Spark FAIR Scheduler Example

Spark FAIR Scheduler Example

Scheduling in Spark can be a confusing topic.  When someone says “scheduling” in spark, do they mean scheduling applications running on the same cluster?  Or, do they mean the internal scheduling of Spark tasks within the Spark application?  So, before we cover an example of utilizing the Spark FAIR Scheduler, let’s make sure we’re on the same page in regards to Spark scheduling.

In this tutorial, we’re going to cover an example of how we schedule certain processing within our application with higher priority and potentially more resources.

What is the Spark FAIR Scheduler?

By default, Spark’s internal scheduler runs jobs in FIFO fashion.  When we use the term “jobs” in describing the default scheduler, we are referring to internal Spark jobs within the Spark application.   The use of the word “jobs” is often intermingled between a Spark application a Spark job.  But, applications vs jobs are two very different constructs.  “Oyy yoy yoy” as my grandma used to say when things became more complicated.  Sometimes it’s difficult to translate Spark terminology sometimes.  We are talking about jobs in this post.

Anyhow, as we know, jobs are divided into stages and the first job gets priority on all available resources. Then, the second job gets priority, etc.  As a visual review, the following diagram shows what we mean by jobs and stages.  

Spark Fair Scheduler
Spark Internals

Notice how there are multiple jobs.  We know this because the “Jobs” tab in the Spark UI as well.

If the jobs at the head of the queue are long-running, then later jobs may be delayed significantly.

This is where the Spark FAIR scheduler comes in…

The FAIR scheduler supports the grouping of jobs into pools.  It also allows setting different scheduling options (e.g. weight) for each pool. This can be useful to create high priority pools for some jobs vs others.  This approach is modeled after the Hadoop Fair Scheduler.

 

How do we UTILIZE the Spark FAIR Scheduler?

Let’s run through an example of configuring and implementing the Spark FAIR Scheduler.  The following are the steps we will take

  • Run a simple Spark Application and review the Spark UI History Server
  • Create a new Spark FAIR Scheduler pool in an external XML file
  • Set the `spark.scheduler.pool` to the pool created in external XML file
  • Update code to use threads to trigger use of FAIR pools and rebuild
  • Re-deploy the Spark Application with
    • `spark.scheduler.mode` configuration variable to FAIR
    • `spark.scheduler.allocation.file` configuration variable to point to the XML file
  • Run and review Spark UI History Server

 

Here’s a screen case of me running through all these steps

How to Spark FAIR scheduler

Also, for more context, I’ve outlined all the steps below.

Run a simple Spark Application with default FIFO settings

In this tutorial on Spark FAIR scheduling, we’re going to use a simple Spark application.  The code reads in a bunch of CSV files about 850MB and calls a `count` and prints out values.  In the screencast above, I was able to verify the use of pools in the regular Spark UI but if you are using a simple Spark application to verify and it completes you may want to utilize the Spark History Server to monitor metrics.  (By the way, see the Spark Performance Monitor with History Server tutorial for more information on History Server).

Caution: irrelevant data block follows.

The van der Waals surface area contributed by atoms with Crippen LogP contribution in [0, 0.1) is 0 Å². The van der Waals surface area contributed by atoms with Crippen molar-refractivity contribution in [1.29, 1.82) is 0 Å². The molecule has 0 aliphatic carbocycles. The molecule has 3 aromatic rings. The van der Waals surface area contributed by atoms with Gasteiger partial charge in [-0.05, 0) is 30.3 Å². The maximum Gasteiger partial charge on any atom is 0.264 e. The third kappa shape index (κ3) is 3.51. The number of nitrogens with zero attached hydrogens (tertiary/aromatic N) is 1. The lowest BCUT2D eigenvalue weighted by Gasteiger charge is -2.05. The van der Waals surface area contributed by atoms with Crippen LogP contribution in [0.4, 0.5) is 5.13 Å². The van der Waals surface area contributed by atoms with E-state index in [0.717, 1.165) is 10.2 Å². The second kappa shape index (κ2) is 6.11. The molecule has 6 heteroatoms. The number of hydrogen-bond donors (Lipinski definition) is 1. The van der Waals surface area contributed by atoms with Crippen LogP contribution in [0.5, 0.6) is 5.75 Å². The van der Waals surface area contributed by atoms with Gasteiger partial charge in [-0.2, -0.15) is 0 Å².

Create a new Spark FAIR Scheduler pool

There is more than one way to create FAIR pools.  In this example, we will create a new file with the following content

<?xml version="1.0"?>

<allocations>
  <pool name="fair_pool">
    <schedulingMode>FAIR</schedulingMode>
    <weight>2</weight>
    <minShare>4</minShare>
  </pool>
  <pool name="a_different_pool">
    <schedulingMode>FIFO</schedulingMode>
    <weight>1</weight>
    <minShare>2</minShare>
  </pool>
</allocations>

Save this file to the file system so we can reference it later.

A note about the file options.  Hopefully obvious, but we configure pools in the `pool` nodes and give it a name.  Then we have three options for each pool:

  • `schedulingMode` — which is either FAIR or FIFO
  • `weight` — Controls this pool’s share of the cluster relative to other pools. Pools have a weight of 1 by default. Giving a specific pool a weight of 2, for example, it will get 2x more resources as other active pools
  • `minShare` — Pools can be set a minimum share of CPU cores to allocate

 

Update code to utilize the new FAIR POOls

The code in use can be found on my work-in-progress Spark 2 repo

Set Scheduler Configuration During Spark-Submit

We’re going to add two configuration variables when we re-run our application:

  • `spark.scheduler.mode` configuration variable to FAIR
  • `spark.scheduler.allocation.file` configuration variable to point to the previously created XML file

 

Verify Pools are being utilized

Let’s go back to the Spark UI and review while the updated application with new spark-submit configuration variables is running.  We can now see the pools are in use!  Just in case you had any doubt along the way, I did believe we could do it.  Never doubted it.

 

Conclusion

I hope this simple tutorial on using the Spark FAIR Scheduler was helpful.  If you have any questions or suggestions, please let me know in comments section below.

Further reference

 

 

Featured image credit https://flic.kr/p/qejeR3

 

One thought on “Spark FAIR Scheduler Example

  1. I have read some spark source code, I found that the SchedulingMode is initialized in TaskScheduler. So , as you write in the github , when SparkContext has been initialized , does it make any effect on SchedulingMode?It means that the SchedulingMode can be changed any time when application is running? Thanks!

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